As the British government launches a new campaign to encourage creatives nationwide to retrain and find employment elsewhere (ahem), Stuart Semple has launched the Artist Job Centre in the heart of London's theatreland.
According to Semple, he has also nominated Basil Brush as the official "spokes-animal" for the project. Brush and Semple will be on-site today, if you're interested, to answer questions from anyone keen to find out more. Jobs on display include Toilet Attendant, Bread Slicer, Motorway Line Painter, and Potato Handler... even a Factory Carrot Quality Control, so there are plenty of options if you're also looking for a new profession.
Playfully interactive yet poignant and critical, the 'Artist Job Centre' installation is a timely love letter to the arts at a time when so many of us are struggling to find work. "It's really important that we all follow the government's guidelines when it comes to Covid, and that includes artists," says Semple. "I understand retraining might be daunting for those who have dedicated their lives to perfecting a craft, so hopefully the AJC will make that transition easier. With things as they are with the economy, we don't have many jobs going, but we will do our best to find artists work where we can."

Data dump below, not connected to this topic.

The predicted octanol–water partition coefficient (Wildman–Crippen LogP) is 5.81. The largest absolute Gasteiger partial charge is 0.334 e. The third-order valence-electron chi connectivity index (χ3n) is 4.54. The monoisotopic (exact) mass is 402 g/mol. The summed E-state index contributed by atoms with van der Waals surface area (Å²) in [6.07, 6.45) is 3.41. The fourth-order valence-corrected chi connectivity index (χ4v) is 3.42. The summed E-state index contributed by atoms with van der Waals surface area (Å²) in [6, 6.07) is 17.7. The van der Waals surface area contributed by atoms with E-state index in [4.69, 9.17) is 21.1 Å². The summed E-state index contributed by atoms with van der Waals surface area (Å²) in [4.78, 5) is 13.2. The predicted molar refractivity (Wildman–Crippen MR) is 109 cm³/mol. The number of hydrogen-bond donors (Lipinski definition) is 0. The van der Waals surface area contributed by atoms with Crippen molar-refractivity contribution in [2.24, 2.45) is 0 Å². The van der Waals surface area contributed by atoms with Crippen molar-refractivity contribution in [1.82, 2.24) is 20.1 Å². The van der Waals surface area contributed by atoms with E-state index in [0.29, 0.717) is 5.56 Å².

Semple is renowned worldwide for bringing art to all. Previous projects include his 'Happy Cloud' performance from Tate Modern, where he flooded the London skyline with pink smiley soap clouds, and the 'Emotional Baggage Drop' installed in Denver's iconic Union Station for the city-wide 'Happy City'. More recently, we enjoyed being able to apply for an artistic licence, to label ourselves as artists officially. (You can apply for a licence here.)
As we've come to expect from Semple, his work explores and addresses our essential, universal concerns, such as mental health, community welfare, the democratisation of the art world and access to the arts, in terms of both experience and creative participation.
He's perhaps best-known for his pioneering stance in what has become famously known as the 'Art Wars' – an elaborate piece of internet performance art tackling the themes of accessibility, equality and elitism head-on. Instigated by Anish Kapoor's exclusive acquisition of Vantablack and starting with the creation of the 'Pinkest Pink' (available to all but Kapoor), this has evolved to become a global platform for disseminating art to all who want it.
The newly launched 'Artist Job Centre' aims to shine a light on the "great artistic talents of our time across all disciplines" and "scrutinises a leadership that questions the inherent value of creativity deep within our society".
To pop along, the installation is on Neal Street in Covent Garden. Social distancing is in place. Therefore visits are by appointment only. Find out more at stuartsemple.com.